The ARF kept its three allocated government seats but replaced its ministers after they resigned. Arsen Hambartsumian became the new Labor and Social Affairs Minister, with Spartak Seyranian as the Education Minister and Aramayis Grigorian as the Minister of Agriculture. The three previous ministers, Aghvan Vartanian, Levon Mkrtchian, and David Lokian, were elected to the ARF Bureau.

Free Speech Under Attack

On the evening of Nov. 17 prominent investigative journalist Edik Baghdasaryan, the editor of Hetq Online, was attacked while walking to his car as he left work. Although he was able to defend himself against his two attackers, a third landed a blow to the back of his head with an unidentified object. Baghdasaryan was subsequently hospitalized. Prime Minister Tigran Sarkisian, who visited the journalist in the hospital, told the press that steps had been underway to apprehend the perpetrators of the violence. The case marked the seventh time that a journalist was beaten in 2008 alone, with no headway made in any of the investigations.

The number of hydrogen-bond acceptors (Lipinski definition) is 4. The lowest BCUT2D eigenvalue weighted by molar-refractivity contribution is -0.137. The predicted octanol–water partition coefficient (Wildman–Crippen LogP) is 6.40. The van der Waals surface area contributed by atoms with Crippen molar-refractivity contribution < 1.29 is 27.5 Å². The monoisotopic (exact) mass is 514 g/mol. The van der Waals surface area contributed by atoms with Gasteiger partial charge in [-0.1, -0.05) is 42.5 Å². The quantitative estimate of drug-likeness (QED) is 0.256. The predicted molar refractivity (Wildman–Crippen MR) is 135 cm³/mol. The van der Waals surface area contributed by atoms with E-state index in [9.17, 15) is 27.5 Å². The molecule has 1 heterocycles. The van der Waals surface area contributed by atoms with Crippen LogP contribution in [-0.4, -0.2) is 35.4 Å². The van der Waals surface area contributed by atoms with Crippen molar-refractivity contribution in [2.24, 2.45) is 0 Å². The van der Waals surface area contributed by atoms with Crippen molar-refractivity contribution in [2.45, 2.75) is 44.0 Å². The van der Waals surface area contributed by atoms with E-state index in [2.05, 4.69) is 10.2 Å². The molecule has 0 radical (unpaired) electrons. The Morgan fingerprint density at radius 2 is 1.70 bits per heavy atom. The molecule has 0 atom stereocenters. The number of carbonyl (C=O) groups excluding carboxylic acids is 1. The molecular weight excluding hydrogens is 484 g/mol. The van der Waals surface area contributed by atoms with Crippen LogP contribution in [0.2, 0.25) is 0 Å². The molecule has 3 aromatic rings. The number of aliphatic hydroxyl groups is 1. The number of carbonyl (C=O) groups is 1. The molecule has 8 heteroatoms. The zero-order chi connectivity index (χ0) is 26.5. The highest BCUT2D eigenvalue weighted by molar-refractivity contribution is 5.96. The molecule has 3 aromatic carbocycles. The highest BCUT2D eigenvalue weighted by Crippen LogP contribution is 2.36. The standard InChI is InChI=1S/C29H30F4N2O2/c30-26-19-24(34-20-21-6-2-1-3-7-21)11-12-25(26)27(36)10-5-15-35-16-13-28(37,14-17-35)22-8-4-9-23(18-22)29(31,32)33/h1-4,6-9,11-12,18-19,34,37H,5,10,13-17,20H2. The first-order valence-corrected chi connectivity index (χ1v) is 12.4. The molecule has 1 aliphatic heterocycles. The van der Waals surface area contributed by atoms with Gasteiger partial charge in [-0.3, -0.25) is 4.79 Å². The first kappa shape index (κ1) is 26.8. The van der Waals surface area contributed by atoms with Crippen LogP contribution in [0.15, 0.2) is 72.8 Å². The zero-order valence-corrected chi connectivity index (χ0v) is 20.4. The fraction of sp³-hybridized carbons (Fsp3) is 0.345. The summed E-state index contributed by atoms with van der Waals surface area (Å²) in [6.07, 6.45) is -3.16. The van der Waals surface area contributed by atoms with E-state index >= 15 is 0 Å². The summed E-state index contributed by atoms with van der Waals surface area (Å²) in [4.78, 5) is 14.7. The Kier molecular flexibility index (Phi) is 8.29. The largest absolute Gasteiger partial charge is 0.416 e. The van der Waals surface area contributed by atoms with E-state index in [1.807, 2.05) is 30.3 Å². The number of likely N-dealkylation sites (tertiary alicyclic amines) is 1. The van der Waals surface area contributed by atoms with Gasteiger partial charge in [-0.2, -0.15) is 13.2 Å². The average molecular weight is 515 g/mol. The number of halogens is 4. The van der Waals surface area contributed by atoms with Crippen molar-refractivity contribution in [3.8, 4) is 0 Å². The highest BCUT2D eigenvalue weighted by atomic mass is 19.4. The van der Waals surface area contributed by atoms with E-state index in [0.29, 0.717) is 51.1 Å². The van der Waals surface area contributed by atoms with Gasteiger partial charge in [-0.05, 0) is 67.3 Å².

In September, a prominent radio and TV journalist named Artur Sahakian fled his own café just before two of his friends were severely beaten by several assailants. The perpetrators were believed to be the bodyguards of Republican parliamentarian Levon Sargsian and were apparently after Sahakian. One of the victims later died in hospital. Sargsian, who apparently had a personal vendetta against the journalist and is widely believed to be linked to criminal activities, was not charged, but the assailants were arrested.

The head of RFE/RL’s Yerevan bureau, Hrach Melkumian, was beaten in an unprovoked attack on Aug. 18 and sustained minor injuries. President Sarkisian ordered that an investigative probe get underway to solve the crime.
In the same month a reporter for Haykakan Zhamanak named Lusine Barseghian was assaulted by several men after a series of articles were printed exposing the business activities of some government officials. The same journalist was purportedly attacked on the presidential election day at a voting precinct. 

New Steps Towards Peace